Because all these fleeting details occur in histories that generally support the more imperial style of Christianity, we could presume that they are simply propaganda, meant to portray other kinds of Christians as powerless and detached from the most important parts of late ancient culture. There is a source from antiquity, though, that probably represents a non-Nicene perspective, and it reveals that such Christians may have intentionally withdrawn from public displays of power, seeing the Nicene merger with imperial authority as a development antithetical to Christianity. Philostorgius, a Eunomian Christian, wrote a Church History after the year 425 CE , and though this text has not survived, it was epitomized by a later, ninth-century writer and several pieces were adopted into other texts. 30 Though Philostorgius’ history does not directly address the question of Nicene engagement with imperial support and displays of imperial power, two short vignettes offer a glimpse of what his attitude toward that engagement, and the exclusion of non-Nicene Christians from such a system, might be. The first is a deathbed scene: Philostorgius relates how a Christian named Lucian, responding to the imperial oppression that did not give him access to a place in which to worship, turned his prison cell into a church by performing a Christian ritual there; as he did so, ‘the holy choir that surrounded him … took the form of a church and shielded the proceedings from impious eyes’. 31 This short story could be a commentary on the irrepressibility of non-Nicene Christians who, according to Philostorgius, did not need buildings to have churches; or, it could also suggest a distinction between this historian’s view of Christian activities, which properly should take place away from ‘impious eyes’, and non-Christian activities, which are open and available to be seen by those with impious eyes. Even more direct is a different passage, summarized by a later epitomator who thought of Philostorgius as a heretic. Though it is framed negatively, nevertheless it gives a glimpse of Philostorgius’ attitude toward the Theodosian-era merging of Christian and imperial ritual. Speaking of Philostorgius, the epitomator wrote, ‘Our enemy of God accuses the Christians of worshipping with sacrifices the image of Constantine set up upon the porphyry column, of paying homage to it with lamp-lighting and incense or praying to it as to a god, and of offering it supplications to avert calamities’. 32 Here, Philostorgius appears to have registered some version of a Christian ritual that took place in Constantine’s Forum and to have expressed his deep concern that such public ceremonies might verge on idolatry. Though these two pieces of evidence are small and conveyed only in hostile summaries of Philostorgius’ work, they hint at reticence among non-Nicenes regarding the use of public space and the co-option of imperial power by Christians, even disapproval of the Nicene acceptance of the merging of Christian and imperial horizons. 33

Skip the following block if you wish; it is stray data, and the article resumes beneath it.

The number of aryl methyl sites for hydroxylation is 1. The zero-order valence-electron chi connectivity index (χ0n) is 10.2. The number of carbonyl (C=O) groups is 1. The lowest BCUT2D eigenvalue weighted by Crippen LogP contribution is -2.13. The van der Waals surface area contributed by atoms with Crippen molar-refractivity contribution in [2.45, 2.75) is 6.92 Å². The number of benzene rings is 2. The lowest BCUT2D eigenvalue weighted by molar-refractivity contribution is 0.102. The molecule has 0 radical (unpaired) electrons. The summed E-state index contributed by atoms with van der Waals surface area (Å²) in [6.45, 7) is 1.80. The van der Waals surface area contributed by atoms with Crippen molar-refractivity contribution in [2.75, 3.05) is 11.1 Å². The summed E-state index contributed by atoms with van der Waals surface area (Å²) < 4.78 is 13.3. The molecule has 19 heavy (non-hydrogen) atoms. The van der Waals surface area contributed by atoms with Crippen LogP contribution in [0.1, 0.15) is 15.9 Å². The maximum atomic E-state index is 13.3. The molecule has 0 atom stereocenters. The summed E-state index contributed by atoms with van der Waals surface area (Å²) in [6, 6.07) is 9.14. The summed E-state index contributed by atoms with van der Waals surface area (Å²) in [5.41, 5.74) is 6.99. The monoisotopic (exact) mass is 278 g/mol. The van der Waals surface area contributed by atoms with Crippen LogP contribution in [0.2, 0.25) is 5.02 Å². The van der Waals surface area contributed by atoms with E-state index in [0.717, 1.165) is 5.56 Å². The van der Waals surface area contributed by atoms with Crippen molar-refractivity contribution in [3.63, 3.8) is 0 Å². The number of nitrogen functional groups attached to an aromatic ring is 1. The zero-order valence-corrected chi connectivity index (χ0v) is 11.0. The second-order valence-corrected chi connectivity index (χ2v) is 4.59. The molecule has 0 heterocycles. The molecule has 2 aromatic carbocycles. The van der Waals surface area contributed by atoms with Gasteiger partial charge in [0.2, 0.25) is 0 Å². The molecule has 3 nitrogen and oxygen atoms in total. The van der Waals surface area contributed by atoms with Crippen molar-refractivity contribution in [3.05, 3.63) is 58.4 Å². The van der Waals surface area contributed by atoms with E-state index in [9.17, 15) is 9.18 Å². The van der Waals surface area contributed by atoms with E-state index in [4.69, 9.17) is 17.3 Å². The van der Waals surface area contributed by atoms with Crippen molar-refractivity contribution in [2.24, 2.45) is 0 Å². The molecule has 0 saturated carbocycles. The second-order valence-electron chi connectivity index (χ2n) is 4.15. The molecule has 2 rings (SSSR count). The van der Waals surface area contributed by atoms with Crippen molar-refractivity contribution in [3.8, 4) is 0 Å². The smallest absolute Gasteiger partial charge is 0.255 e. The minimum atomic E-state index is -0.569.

The social logic expressed by both sides in these fifth-century histories — that imperial power, ritual and imperially supported spaces were the right of Nicene Christians, while separation, privacy and even hiddenness were the right of non-Nicene Christians — is the context in which we should understand the embellishments that quickly became part of the legend of Arius’ death in the fifth century and beyond. The very popular versions drew Arius’ death out of the night-time and into daylight, out of the toilet and into the Forum to be ‘seen by every eye’. Going public in this way slotted the story and its lessons into a wider conversation taking place about the character of Christianity, its theological unity, and its relationship to imperial power. Put another way, such embellishments are an argument, made not in propositional language, but in jarring, scandalous images. The history that recounted not only that Arius died, but specifically that he had to interrupt his would-be triumphant procession across the Forum to do so, argued that God, arbiter of Arius’ death, sided with those whose claim to ritual action in the Forum was legitimate and against those who did not belong in such a space.